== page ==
(First published in The Dominion Post, January 26.)
The late country singer Waylon Jennings once wrote and recorded a song with the splendid title Don’t You Think This Outlaw Bit’s Done Got Out of Hand.
It was a wry comment on the consequences of being identified as a key figure in country music’s outlaw movement, so named because it rebelled against the white-bread conservatism of the country music mainstream.
A magazine article about Jennings had referred to his cocaine use, which resulted in federal drug agents raiding the studio where he was recording. That was the genesis of the song, which included the lines: “Someone called us outlaws in some old magazine/And New York sent a posse down like I ain’t never seen.”
It wasn’t exactly Jennings’ most memorable song, but its title sprang into my head a few days ago while I was reading the latest frenzied denunciations of Donald Trump.
I loathe Trump, as does virtually everyone I know. But things have got to the point where it’s fair to ask: Don’t you think this Donald Trump bit’s done got out of hand?
The unceasing barrage of anti-Trump vitriol in the media has reached fever pitch, but you have to wonder what it’s achieving. The polls show virtually no decline in the number of American voters who approve of him, while the number who strongly approve of him remains steady at 28-30 per cent.
Meanwhile, inconveniently for Trump despisers like me, economists are talking about the “Trump bump”. The American economy is humming along merrily and there has been a rise in consumer confidence.
Some anti-Trump comment is right on the nail. An example was Tom Scott’s cartoon three days ago which had Trump saying: “Fake news says that I am a narcissist, which I am not. But if I was, I would be the best narcissist ever, period, no question!”
It perfectly encapsulated the US president’s combination of vanity and oafishness and might even have coaxed a grudging smile from Trump fans.
But mostly the condemnation directed at Trump is preaching to the converted. After all, the people who are appalled by him made up their minds long before he got to the White House. Constantly disparaging and ridiculing him may reinforce their sense of moral certitude, but there’s no evidence that it will change anything.
In fact it may be counter-productive, because those who support Trump look at the outpouring of loathing in the media and take it as proof that he’s the victim of a conspiracy by elitist journalists who are overwhelmingly biased against him and interested only in publishing material that reflects badly on him.
Some American journalists are wise enough to see this. On America’s National Public Radio last week I heard Michael Woolf say that the US press was behaving hysterically and making a fool of itself. “As we go after his [Trump’s] credibility, our credibility equally becomes a problem,” he said.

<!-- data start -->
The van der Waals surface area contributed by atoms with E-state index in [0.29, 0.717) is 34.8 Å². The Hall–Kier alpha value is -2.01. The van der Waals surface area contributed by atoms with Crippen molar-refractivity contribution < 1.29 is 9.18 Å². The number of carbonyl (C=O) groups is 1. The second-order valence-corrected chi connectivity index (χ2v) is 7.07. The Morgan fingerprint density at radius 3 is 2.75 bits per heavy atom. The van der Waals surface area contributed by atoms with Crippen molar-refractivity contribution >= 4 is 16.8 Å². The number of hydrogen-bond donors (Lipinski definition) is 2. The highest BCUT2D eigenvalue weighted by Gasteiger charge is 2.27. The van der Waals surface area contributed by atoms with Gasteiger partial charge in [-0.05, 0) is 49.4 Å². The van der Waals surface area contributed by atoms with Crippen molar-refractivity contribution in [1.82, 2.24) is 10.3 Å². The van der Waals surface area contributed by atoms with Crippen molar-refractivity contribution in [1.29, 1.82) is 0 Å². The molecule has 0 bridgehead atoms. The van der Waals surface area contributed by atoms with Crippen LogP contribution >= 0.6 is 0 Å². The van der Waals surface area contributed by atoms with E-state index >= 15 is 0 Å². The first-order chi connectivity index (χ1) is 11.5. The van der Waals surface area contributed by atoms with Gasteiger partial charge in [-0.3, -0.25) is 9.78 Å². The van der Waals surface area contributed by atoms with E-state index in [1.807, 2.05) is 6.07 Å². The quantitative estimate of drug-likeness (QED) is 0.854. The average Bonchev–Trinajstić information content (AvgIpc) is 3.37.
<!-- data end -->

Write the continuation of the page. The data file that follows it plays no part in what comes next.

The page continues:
Woolf is no cheerleader for Trump. He’s the author of the recent best-seller Fire and Fury, an exposé of the president’s bizarre behaviour in the White House.
It was also on National Public Radio (which, incidentally, wrings it hands in anguish over Trump 24/7) that I heard an even more damning condemnation of the US media from another journalist, Glenn Greenwald.
This might seem surprising, since Greenwald is a hero of the Left. He collaborated with National Security Agency whistle-blower Edward Snowden and came to New Zealand for Kim Dotcom’s much-vaunted “Moment of Truth” event, which was supposed to turn the tide against John Key’s government immediately before the 2014 election.
I can’t imagine Greenwald is a fan of Trump any more than Woolf is. But to his credit he exposed the fact that several major American media outlets, including CNN and CBS, published a false story implicating the Trump camp in a Russian hacking operation.
The media outlets portrayed the story as a smoking gun and claimed it had been verified by multiple sources. But a crucial date proved to be wrong, which completely nullified their account – and when it became obvious they had got it wrong, they tried to wriggle out by broadcasting a grudging, half-hearted correction.
According to Greenwald, it was the latest in a series of serious mistakes made by journalists reporting Trump’s suspected links with Russia. He says the US media are in such a frenzy to “get the goods” on Trump that they are willing to violate the principles of good journalism, thereby confirming public suspicions that they cannot be trusted and inviting Trump’s taunts about “fake news”.
FOOTNOTE: An anonymous commenter took a whack at me on Stuff yesterday for making the supposedly “obligatory declaration for media types” of disclosing my loathing for Trump. Well, I do loathe Trump. Would this person have preferred that I was dishonest about admitting it? Didn’t the rest of my column serve as a warning that “media types” – that includes me – risk having their journalistic judgment distorted by their aversion to him? And didn't I acknowledge that the US economy was thriving, as this commenter was anxious to point out? Sigh. You just can’t win.